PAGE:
The Albanian Horse is a small breed of horse that finds its origins on the Balkan Peninsula. The Albanian breed is also part of what is called the Balkan group of horses; the small horses of Greece, Yugoslavia, Bulgaria, Romania, and Turkey.

History

The Albanian Horse was an indigenous breed which was established in the Balkan region in the early 5th century. At the time, the human population in this area was comprised of the Illyrians and Indo-Europeans.

During the late 14th century the invasion of the Ottomans brought change in imperial control to the region .The Ottoman Empire era introduced the Arab Horse which was to play a great influence on the Albanian breed. There is also speculation that the Albanian breed may be the result of inbreeding with the  Tarpan, Mongolian and Turkmenian bloodlines during this time period.

The Albanian people have a long history of selectively breeding horses. The Albanian Horse was originally bred for long distance travel in tough mountainous terrain. The breed has been noted for its small stature in combination with innate agility, endurance, intelligence and immunity to disease.  All of these characteristics met the needs of the Albanian people as they traveled throughout their country.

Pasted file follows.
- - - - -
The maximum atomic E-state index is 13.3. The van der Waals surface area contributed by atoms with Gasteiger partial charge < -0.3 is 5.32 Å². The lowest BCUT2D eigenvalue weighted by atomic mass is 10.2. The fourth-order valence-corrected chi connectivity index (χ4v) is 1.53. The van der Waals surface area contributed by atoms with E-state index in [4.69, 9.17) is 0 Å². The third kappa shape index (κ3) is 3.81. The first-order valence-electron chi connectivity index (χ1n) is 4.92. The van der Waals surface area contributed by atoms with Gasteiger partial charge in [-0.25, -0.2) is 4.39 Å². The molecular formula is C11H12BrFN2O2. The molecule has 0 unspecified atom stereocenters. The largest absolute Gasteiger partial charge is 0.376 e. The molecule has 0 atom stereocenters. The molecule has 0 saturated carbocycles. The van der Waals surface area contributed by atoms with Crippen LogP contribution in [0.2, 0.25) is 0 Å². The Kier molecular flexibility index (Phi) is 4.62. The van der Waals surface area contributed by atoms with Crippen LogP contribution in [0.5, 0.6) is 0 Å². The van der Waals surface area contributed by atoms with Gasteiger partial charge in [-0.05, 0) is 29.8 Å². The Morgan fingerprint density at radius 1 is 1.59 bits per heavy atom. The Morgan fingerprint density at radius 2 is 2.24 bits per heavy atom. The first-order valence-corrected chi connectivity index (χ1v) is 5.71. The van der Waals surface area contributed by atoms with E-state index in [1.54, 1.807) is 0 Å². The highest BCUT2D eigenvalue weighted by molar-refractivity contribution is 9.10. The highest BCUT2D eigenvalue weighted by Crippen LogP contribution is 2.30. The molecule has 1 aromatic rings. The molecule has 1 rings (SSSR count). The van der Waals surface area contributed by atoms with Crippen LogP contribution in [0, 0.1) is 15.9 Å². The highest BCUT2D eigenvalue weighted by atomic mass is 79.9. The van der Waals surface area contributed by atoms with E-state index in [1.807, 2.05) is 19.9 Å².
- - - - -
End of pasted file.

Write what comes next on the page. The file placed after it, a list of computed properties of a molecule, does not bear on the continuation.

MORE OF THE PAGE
The Balkan Peninsula has a diverse landscape which includes both plains and mountain regions. Just as there are two different geographical areas, there are two distinct types of Albanian horses: the Mountain breed and the Myzeqea (plains) breed. The Mountain breed has traditionally been a smaller horse comparatively speaking.

In the 20th century there was a movement in Albania to selectively breed Albanian horses for agricultural needs. Large breeding centers, such as the Zootechnical Station in Shodra, have been organized in an effort to create more agrarian horses to meet the needs of the farmers. This has led to increased propagation of Albanian horses since 1980.

With this selective breeding, the original differences of the Mountain and Myzeqea have been intermixed, blurring distinctive qualities. However, the Albanian has kept many of its best attributes such as endurance, an ambling gait and a small stature, all of which can be maintained on subsistence feeding.

Today, horse breeders are breeding for a larger Albanian. This is in line with their continuing need for agricultural use; a larger horse can inevitably pull a larger load. The horse crossbreeding is usually between native Albanians and pure bred Arabs, Haflingers, and Nonius horses.

They have not yet made it too Australia, and at the time of writing this article there were no know Albanian Horse Breeders or horses in the country.